1992 - Fellow of the American Association for the Advancement of Science (AAAS)
Member of the Association of American Physicians
Gerald J. Gleich mainly focuses on Immunology, Eosinophil, Major basic protein, Eosinophil Granule Proteins and Internal medicine. His Eosinophil degranulation, Eosinophilia, Interleukin 5, Hypereosinophilic syndrome and Immunoglobulin E study are his primary interests in Immunology. His Eosinophil study combines topics in areas such as Molecular biology, Histamine and Pathology.
Gerald J. Gleich has researched Major basic protein in several fields, including Muscarinic acetylcholine receptor, Muscarinic acetylcholine receptor M2, Biochemistry, Granule and Arginine. His Eosinophil Granule Proteins study combines topics from a wide range of disciplines, such as Blood proteins, Epithelium and Guinea pig. His Internal medicine study integrates concerns from other disciplines, such as Gastroenterology and Endocrinology.
Gerald J. Gleich focuses on Immunology, Eosinophil, Major basic protein, Pathology and Internal medicine. His research in Immunoglobulin E, Eosinophilia, Allergy, Antibody and Interleukin 5 are components of Immunology. His Immunoglobulin E research is multidisciplinary, incorporating perspectives in Ragweed and Antigen.
His Eosinophil research integrates issues from Molecular biology and Degranulation. His Major basic protein research includes elements of Biochemistry, Granule, Histamine and Cell biology. His studies in Internal medicine integrate themes in fields like Gastroenterology and Endocrinology.
His primary areas of study are Immunology, Eosinophil, Eosinophilic esophagitis, Internal medicine and Pathology. His study in Immunology concentrates on Hypereosinophilic syndrome, Eosinophilia, Immunoglobulin E, Allergy and Interleukin 5. He has included themes like Peripheral blood mononuclear cell and Pharmacology in his Eosinophil study.
His Internal medicine research focuses on subjects like Gastroenterology, which are linked to Surgery. His biological study spans a wide range of topics, including Echogenicity and Ultrasound. His research investigates the link between Eosinophil peroxidase and topics such as Eosinophil cationic protein that cross with problems in Cell biology.
His primary areas of investigation include Immunology, Eosinophil, Eosinophilic esophagitis, Eosinophilia and Hypereosinophilic syndrome. The various areas that Gerald J. Gleich examines in his Immunology study include Clinical trial and Family medicine. Major basic protein is the focus of his Eosinophil research.
His work deals with themes such as Eosinophilic endomyocardial disease, Protein subcellular localization prediction, Ulcerative colitis and Immunohistochemistry, which intersect with Major basic protein. His research in Eosinophilic esophagitis intersects with topics in Gastroenterology, Omalizumab and Esophagus. As a part of the same scientific study, Gerald J. Gleich usually deals with the Hypereosinophilic syndrome, concentrating on Mepolizumab and frequently concerns with Prednisone.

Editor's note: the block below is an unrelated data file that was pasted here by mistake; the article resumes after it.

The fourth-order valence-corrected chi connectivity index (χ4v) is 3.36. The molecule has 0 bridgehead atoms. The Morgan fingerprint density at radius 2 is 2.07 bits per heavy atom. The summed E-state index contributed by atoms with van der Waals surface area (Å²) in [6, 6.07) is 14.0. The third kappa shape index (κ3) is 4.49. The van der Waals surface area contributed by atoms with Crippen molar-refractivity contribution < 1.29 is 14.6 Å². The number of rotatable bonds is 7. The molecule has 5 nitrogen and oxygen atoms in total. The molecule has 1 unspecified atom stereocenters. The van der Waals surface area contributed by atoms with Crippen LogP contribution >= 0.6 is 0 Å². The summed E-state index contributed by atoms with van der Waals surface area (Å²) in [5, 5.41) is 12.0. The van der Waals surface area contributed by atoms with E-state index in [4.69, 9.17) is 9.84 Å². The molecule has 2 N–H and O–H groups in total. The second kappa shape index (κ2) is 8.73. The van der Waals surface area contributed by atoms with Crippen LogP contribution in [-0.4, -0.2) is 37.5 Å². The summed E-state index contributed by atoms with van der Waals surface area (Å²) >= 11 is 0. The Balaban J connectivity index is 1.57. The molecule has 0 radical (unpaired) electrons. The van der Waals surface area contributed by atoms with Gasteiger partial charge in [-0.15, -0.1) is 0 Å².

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Eosinophils and mast cells in bronchoalveolar lavage in subjects with mild asthma. Relationship to bronchial hyperreactivity.
A. J. Wardlaw;Sandra Dunnette;G. J. Gleich;J. V. Collins.
The American review of respiratory disease (1988)
A role for humoral mechanisms in the pathogenesis of Devic’s neuromyelitis optica
Claudia F. Lucchinetti;Raul N. Mandler;Dorian McGavern;Wolfgang Bruck.
Indices of airway inflammation in induced sputum: reproducibility and validity of cell and fluid-phase measurements.
Emilio Pizzichini;Marcia M. M. Pizzichini;Ann Efthimiadis;Susan Evans.
American Journal of Respiratory and Critical Care Medicine (1996)
The Eosinophilic Leukocyte: Structure and Function
Gerald J. Gleich;Cheryl R. Adolphson.
Advances in Immunology (1986)
Establishment of an immature mast cell line from a patient with mast cell leukemia.
J. H. Butterfield;D. Weiler;G. Dewald;Gerald J. Gleich.
Leukemia Research (1988)
Mechanisms of eosinophil-associated inflammation.
Gerald J. Gleich.
The Journal of Allergy and Clinical Immunology (2000)
The eosinophil and bronchial asthma: Current understanding
Gerald J. Gleich.
The Journal of Allergy and Clinical Immunology (1990)
The eosinophil and the pathophysiology of asthma
E. Frigas;G.J. Gleich.
The Journal of Allergy and Clinical Immunology (1986)
The insulin-like growth factor (IGF)-dependent IGF binding protein-4 protease secreted by human fibroblasts is pregnancy-associated plasma protein-A
James B. Lawrence;Claus Oxvig;Michael T. Overgaard;Lars Sottrup-Jensen.
Proceedings of the National Academy of Sciences of the United States of America (1999)
Catapult-like release of mitochondrial DNA by eosinophils contributes to antibacterial defense
Shida Yousefi;Jeffrey A. Gold;Nicola Andina;James J. Lee.
Nature Medicine (2008)
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